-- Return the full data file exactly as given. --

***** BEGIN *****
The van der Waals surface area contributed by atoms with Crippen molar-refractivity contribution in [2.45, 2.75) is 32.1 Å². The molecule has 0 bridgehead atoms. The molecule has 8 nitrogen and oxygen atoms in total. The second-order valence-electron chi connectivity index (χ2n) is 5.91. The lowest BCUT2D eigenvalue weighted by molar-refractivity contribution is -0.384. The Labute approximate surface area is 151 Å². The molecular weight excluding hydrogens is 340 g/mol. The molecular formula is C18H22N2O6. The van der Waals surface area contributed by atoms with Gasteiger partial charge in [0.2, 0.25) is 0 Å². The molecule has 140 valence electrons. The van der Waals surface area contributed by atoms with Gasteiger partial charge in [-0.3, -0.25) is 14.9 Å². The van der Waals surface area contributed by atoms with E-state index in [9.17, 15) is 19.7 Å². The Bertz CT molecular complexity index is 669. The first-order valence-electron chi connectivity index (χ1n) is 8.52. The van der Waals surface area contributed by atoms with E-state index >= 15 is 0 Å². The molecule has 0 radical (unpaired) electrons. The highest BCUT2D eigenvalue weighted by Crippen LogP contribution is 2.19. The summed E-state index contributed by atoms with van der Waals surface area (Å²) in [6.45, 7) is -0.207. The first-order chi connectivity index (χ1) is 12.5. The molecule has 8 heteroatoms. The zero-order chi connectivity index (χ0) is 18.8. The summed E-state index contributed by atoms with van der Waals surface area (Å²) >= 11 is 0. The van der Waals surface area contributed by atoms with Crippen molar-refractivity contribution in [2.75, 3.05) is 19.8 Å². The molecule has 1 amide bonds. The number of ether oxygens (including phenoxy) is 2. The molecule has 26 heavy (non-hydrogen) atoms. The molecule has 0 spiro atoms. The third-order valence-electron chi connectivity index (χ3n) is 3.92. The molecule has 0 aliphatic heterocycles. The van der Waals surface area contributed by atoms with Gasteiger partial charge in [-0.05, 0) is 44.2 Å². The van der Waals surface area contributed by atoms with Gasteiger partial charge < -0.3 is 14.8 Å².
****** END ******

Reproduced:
The van der Waals surface area contributed by atoms with Crippen molar-refractivity contribution in [2.45, 2.75) is 32.1 Å². The molecule has 0 bridgehead atoms. The molecule has 8 nitrogen and oxygen atoms in total. The second-order valence-electron chi connectivity index (χ2n) is 5.91. The lowest BCUT2D eigenvalue weighted by molar-refractivity contribution is -0.384. The Labute approximate surface area is 151 Å². The molecular weight excluding hydrogens is 340 g/mol. The molecular formula is C18H22N2O6. The van der Waals surface area contributed by atoms with Gasteiger partial charge in [0.2, 0.25) is 0 Å². The molecule has 140 valence electrons. The van der Waals surface area contributed by atoms with Gasteiger partial charge in [-0.3, -0.25) is 14.9 Å². The van der Waals surface area contributed by atoms with E-state index in [9.17, 15) is 19.7 Å². The Bertz CT molecular complexity index is 669. The first-order valence-electron chi connectivity index (χ1n) is 8.52. The van der Waals surface area contributed by atoms with E-state index >= 15 is 0 Å². The molecule has 0 radical (unpaired) electrons. The highest BCUT2D eigenvalue weighted by Crippen LogP contribution is 2.19. The summed E-state index contributed by atoms with van der Waals surface area (Å²) in [6.45, 7) is -0.207. The first-order chi connectivity index (χ1) is 12.5. The molecule has 8 heteroatoms. The zero-order chi connectivity index (χ0) is 18.8. The summed E-state index contributed by atoms with van der Waals surface area (Å²) >= 11 is 0. The van der Waals surface area contributed by atoms with Crippen molar-refractivity contribution in [2.75, 3.05) is 19.8 Å². The molecule has 1 amide bonds. The number of ether oxygens (including phenoxy) is 2. The molecule has 26 heavy (non-hydrogen) atoms. The molecule has 0 spiro atoms. The third-order valence-electron chi connectivity index (χ3n) is 3.92. The molecule has 0 aliphatic heterocycles. The van der Waals surface area contributed by atoms with Gasteiger partial charge in [-0.05, 0) is 44.2 Å². The van der Waals surface area contributed by atoms with Gasteiger partial charge < -0.3 is 14.8 Å².